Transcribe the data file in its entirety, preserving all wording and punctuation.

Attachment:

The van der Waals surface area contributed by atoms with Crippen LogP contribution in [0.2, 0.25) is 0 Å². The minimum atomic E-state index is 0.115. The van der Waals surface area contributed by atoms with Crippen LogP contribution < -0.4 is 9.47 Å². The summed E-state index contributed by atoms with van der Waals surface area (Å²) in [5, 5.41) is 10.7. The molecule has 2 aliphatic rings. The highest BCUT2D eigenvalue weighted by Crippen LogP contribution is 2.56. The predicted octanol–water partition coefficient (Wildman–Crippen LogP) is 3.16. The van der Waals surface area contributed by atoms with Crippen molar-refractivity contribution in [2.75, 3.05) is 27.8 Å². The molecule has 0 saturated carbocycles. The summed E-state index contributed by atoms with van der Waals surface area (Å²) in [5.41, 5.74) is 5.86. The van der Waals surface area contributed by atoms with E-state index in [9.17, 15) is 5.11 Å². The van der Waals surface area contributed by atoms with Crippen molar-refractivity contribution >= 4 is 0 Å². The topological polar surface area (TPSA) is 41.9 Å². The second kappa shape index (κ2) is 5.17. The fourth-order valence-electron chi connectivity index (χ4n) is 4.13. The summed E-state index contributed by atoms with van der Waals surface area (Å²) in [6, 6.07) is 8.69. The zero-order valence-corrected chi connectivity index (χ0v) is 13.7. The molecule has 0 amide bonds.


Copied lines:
The van der Waals surface area contributed by atoms with Crippen LogP contribution in [0.2, 0.25) is 0 Å². The minimum atomic E-state index is 0.115. The van der Waals surface area contributed by atoms with Crippen LogP contribution < -0.4 is 9.47 Å². The summed E-state index contributed by atoms with van der Waals surface area (Å²) in [5, 5.41) is 10.7. The molecule has 2 aliphatic rings. The highest BCUT2D eigenvalue weighted by Crippen LogP contribution is 2.56. The predicted octanol–water partition coefficient (Wildman–Crippen LogP) is 3.16. The van der Waals surface area contributed by atoms with Crippen molar-refractivity contribution in [2.75, 3.05) is 27.8 Å². The molecule has 0 saturated carbocycles. The summed E-state index contributed by atoms with van der Waals surface area (Å²) in [5.41, 5.74) is 5.86. The van der Waals surface area contributed by atoms with E-state index in [9.17, 15) is 5.11 Å². The van der Waals surface area contributed by atoms with Crippen molar-refractivity contribution >= 4 is 0 Å². The topological polar surface area (TPSA) is 41.9 Å². The second kappa shape index (κ2) is 5.17. The fourth-order valence-electron chi connectivity index (χ4n) is 4.13. The summed E-state index contributed by atoms with van der Waals surface area (Å²) in [6, 6.07) is 8.69. The zero-order valence-corrected chi connectivity index (χ0v) is 13.7. The molecule has 0 amide bonds.